Jealousy and envy are natural human emotions.
The first thing to understand is that we have all felt one or the other at some stage in our lives. There is no need to be ashamed or blame, but it is necessary to understand what they consist of and why they appear.
There are substantial differences between jealousy and envy.. Although they seem to be the same, in reality each of them defines a different feeling, circumstance and reaction. We explain what these differences are to help you identify between the two emotions.
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The differences between jealousy and envy
Feeling jealousy is not the same as feeling envious. Just as it is not the same to be a jealous person or to be an envious person. That is to say, both feelings can occur to all of us at specific moments, and that does not make us define ourselves as jealous and/or envious.
However, there are people who do have a repeated attitude of jealousy or envy towards those with whom they live on a daily basis. This can lead to pathologies, that is why it is important to understand the differences and characteristic features of envy and jealousy..
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1. Definition and concept
To understand the difference between jealousy and envy, it is necessary to know their respective definitions.
From the very meaning of the words that have each of these emotions, we are giving light to the fact that each of them expresses different situations, reactions and feelings, and therefore at the same time there is a particular context that defines them.
Envy refers to the negative reaction that someone has for not possessing something that another person does possess.. This reaction can be sadness, anger or frustration and manifests itself when we desire for ourselves what someone else has. Although it does not only refer to the possession of material objects, there is also envy for achievements, relationships, friendships, or other intangible things.
Jealousy is the sensation produced by the idea of losing something valuable to us in the hands of someone else.. It refers mainly to losing the affection or love of those we love, but because a third person appears. Jealousy does not only occur in relationships, but also with friends and family.
2. Reactions and emotions
The reactions and emotions provoked by jealousy or envy are usually different. Due to the very nature of these emotions, each one produces a reaction as a consequence of the feeling. That is, while jealousy manifests itself in fear, envy usually generates anger..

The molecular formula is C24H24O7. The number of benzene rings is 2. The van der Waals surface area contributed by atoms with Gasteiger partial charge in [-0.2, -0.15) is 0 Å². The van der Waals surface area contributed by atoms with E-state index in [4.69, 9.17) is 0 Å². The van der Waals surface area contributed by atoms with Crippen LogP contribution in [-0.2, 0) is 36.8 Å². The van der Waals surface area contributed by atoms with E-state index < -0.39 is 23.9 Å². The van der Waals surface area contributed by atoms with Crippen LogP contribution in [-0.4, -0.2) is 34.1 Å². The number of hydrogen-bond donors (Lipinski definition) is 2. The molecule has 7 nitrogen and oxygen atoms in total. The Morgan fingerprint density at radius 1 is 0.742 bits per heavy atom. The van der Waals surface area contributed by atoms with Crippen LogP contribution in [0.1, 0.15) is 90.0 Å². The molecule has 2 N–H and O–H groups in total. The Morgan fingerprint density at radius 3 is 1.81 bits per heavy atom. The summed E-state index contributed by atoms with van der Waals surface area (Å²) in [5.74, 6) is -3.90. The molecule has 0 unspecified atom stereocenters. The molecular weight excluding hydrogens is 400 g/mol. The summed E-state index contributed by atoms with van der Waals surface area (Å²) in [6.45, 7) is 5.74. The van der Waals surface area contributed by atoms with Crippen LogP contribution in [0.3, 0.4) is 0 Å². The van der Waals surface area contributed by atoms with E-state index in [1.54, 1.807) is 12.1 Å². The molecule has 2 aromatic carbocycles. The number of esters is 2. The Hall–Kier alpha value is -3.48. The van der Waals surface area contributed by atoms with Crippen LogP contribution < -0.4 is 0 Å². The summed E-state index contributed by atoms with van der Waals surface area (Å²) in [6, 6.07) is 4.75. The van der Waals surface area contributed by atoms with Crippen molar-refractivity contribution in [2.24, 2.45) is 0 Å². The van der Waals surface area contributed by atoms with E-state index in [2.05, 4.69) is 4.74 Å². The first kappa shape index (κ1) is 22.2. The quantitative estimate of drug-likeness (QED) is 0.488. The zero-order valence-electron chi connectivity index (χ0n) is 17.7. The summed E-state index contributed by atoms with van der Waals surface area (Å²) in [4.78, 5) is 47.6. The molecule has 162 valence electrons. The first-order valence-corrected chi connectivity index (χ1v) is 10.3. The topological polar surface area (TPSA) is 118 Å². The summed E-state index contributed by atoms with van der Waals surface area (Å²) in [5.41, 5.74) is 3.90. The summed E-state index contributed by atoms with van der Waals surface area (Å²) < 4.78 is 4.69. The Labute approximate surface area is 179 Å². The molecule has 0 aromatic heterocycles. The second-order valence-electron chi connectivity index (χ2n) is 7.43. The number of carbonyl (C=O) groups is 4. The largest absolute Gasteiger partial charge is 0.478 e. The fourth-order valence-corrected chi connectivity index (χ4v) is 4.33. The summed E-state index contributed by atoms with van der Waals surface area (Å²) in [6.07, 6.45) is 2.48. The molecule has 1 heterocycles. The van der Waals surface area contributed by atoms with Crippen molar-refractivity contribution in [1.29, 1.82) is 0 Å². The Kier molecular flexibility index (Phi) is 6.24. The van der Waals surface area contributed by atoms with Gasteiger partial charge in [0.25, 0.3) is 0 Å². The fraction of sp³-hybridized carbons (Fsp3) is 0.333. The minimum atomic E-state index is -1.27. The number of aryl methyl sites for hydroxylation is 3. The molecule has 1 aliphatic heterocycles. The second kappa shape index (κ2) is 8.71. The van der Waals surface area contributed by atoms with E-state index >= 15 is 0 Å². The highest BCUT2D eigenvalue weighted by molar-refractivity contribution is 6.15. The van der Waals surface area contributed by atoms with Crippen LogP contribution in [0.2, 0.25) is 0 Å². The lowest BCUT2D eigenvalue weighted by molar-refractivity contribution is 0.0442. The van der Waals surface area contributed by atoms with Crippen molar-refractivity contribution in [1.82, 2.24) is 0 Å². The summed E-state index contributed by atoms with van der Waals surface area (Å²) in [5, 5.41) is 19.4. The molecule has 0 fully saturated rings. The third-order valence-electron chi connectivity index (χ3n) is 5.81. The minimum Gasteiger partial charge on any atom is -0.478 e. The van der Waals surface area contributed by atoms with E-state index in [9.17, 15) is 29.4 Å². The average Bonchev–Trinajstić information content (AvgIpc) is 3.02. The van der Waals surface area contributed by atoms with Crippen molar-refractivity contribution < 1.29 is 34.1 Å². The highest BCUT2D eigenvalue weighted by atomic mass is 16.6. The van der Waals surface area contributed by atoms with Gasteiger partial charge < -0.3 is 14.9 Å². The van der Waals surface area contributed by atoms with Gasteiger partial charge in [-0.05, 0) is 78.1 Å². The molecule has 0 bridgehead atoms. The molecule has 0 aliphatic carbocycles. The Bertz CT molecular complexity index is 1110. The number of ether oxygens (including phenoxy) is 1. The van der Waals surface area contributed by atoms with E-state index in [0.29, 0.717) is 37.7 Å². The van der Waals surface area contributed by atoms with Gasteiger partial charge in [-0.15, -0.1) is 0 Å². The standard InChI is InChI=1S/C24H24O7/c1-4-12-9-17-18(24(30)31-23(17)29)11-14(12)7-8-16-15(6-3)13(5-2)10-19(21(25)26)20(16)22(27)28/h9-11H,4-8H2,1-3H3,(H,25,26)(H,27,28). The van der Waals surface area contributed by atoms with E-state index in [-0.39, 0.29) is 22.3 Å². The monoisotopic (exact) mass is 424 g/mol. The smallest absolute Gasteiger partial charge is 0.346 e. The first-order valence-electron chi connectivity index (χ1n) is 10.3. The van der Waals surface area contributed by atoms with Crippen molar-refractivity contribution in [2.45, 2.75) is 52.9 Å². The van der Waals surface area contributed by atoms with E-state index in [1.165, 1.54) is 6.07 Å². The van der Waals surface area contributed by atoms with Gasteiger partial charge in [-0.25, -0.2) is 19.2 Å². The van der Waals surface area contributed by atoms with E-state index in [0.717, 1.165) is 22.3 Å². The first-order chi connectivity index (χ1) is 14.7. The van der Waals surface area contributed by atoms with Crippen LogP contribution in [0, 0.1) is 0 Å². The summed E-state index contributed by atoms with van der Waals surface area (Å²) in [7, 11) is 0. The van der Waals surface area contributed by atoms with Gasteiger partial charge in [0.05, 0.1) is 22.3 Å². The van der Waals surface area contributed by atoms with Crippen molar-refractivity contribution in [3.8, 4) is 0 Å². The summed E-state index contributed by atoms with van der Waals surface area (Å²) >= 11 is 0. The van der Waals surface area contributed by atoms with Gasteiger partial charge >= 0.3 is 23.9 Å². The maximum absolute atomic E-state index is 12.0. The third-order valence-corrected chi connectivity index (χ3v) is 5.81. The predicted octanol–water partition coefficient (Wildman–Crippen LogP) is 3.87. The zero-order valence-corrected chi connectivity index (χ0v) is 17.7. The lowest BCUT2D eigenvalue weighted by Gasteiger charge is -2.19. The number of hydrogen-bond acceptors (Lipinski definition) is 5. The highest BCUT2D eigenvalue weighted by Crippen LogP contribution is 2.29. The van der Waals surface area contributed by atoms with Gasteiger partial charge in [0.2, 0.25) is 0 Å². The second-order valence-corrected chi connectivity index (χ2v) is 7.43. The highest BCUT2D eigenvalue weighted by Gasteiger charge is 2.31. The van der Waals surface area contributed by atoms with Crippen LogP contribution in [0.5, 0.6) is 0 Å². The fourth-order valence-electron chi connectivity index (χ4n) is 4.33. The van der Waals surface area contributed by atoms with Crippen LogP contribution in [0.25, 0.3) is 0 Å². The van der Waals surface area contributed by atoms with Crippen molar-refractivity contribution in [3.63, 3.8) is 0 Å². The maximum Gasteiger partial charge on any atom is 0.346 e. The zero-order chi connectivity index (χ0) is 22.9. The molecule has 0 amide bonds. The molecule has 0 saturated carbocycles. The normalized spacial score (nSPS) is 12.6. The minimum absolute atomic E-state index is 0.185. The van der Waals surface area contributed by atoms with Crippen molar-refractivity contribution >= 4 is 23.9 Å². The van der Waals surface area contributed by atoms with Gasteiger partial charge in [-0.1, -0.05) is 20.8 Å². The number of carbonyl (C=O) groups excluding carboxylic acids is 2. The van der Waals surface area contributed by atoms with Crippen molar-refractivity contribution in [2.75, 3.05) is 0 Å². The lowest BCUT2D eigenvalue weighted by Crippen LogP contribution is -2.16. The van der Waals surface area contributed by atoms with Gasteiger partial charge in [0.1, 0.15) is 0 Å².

Behind jealousy there is insecurity, and this is based on the excessive fear of losing the loved one and reactions can range from sadness, anxiety, anguish or even violent attitudes ranging from shouting and complaining to physical aggression. When jealousy is experienced by children or adolescents, it is necessary to help them with the management of this emotion to help them regain the security of the love of their parents or family.
On the other hand, envy produces sadness or anger for not having or believing that we cannot have the same thing that another person has and that we would wish for ourselves. Although the daily reaction to the feeling of envy is anger, there are also people who present depressive symptoms.
In addition, this can lead to a decrease in self-confidence by feeling incapable of obtaining what one desires.
3. What causes it
Another substantial difference between jealousy and envy is what causes it, i.e. the causes.that is to say, the causes. As already mentioned, there are very specific characteristics that define in which cases the emotion is envy and in which other situations it is jealousy. Each one is caused by different circumstances that are very easy to identify.
What causes jealousy is the uncertainty of losing the affection of someone we love because of the possibility of being replaced by someone else. For example, children feel they lose their parents’ love when a sibling arrives or if they see them being affectionate with someone else. The same happens with partners or friends. That is to say, jealousy is caused by the relationship or closeness of our loved ones with someone else and the insecurity that we have in front of this.
On the other hand, envy is caused by the frustration of witnessing that someone else has something that we desire. If a person obtains a triumph or recognition, is the owner of something material, or of a life style that we desire, if he/she has a partner that we would like to have or has some physical attribute that we do not have, then a feeling of frustration is caused and later of sadness or anger in different levels.
Jealousy and envy can derive in a pathological attitude.. When any of these emotions go beyond normal parameters and take over people negatively, there is a risk of developing pathological jealousy or envy that goes beyond a mere passing sensation normal in any human being.
This is a substantial difference between jealousy and envy. Unhealthy” or pathological jealousy is more common than pathological envy. When a person’s security and self-esteem is deeply affected, the feeling of jealousy is magnified and overreacted to. That is, the feeling of jealousy does not remain a sadness in the face of uncertainty, but the person begins to take hostile and even violent actions.
Although envy can also develop unhealthy pathological attitudes, these rarely reach such harmful levels as in the case of jealousy. The person who feels envy may be tormented by the feeling of frustration.The person, far from finding the right ways to achieve what he or she would like to have, focuses his or her energies on taking from someone else that which makes him or her envious.
This dynamic becomes complex and undoubtedly affects the emotional stability of those who live with this constant feeling of envy.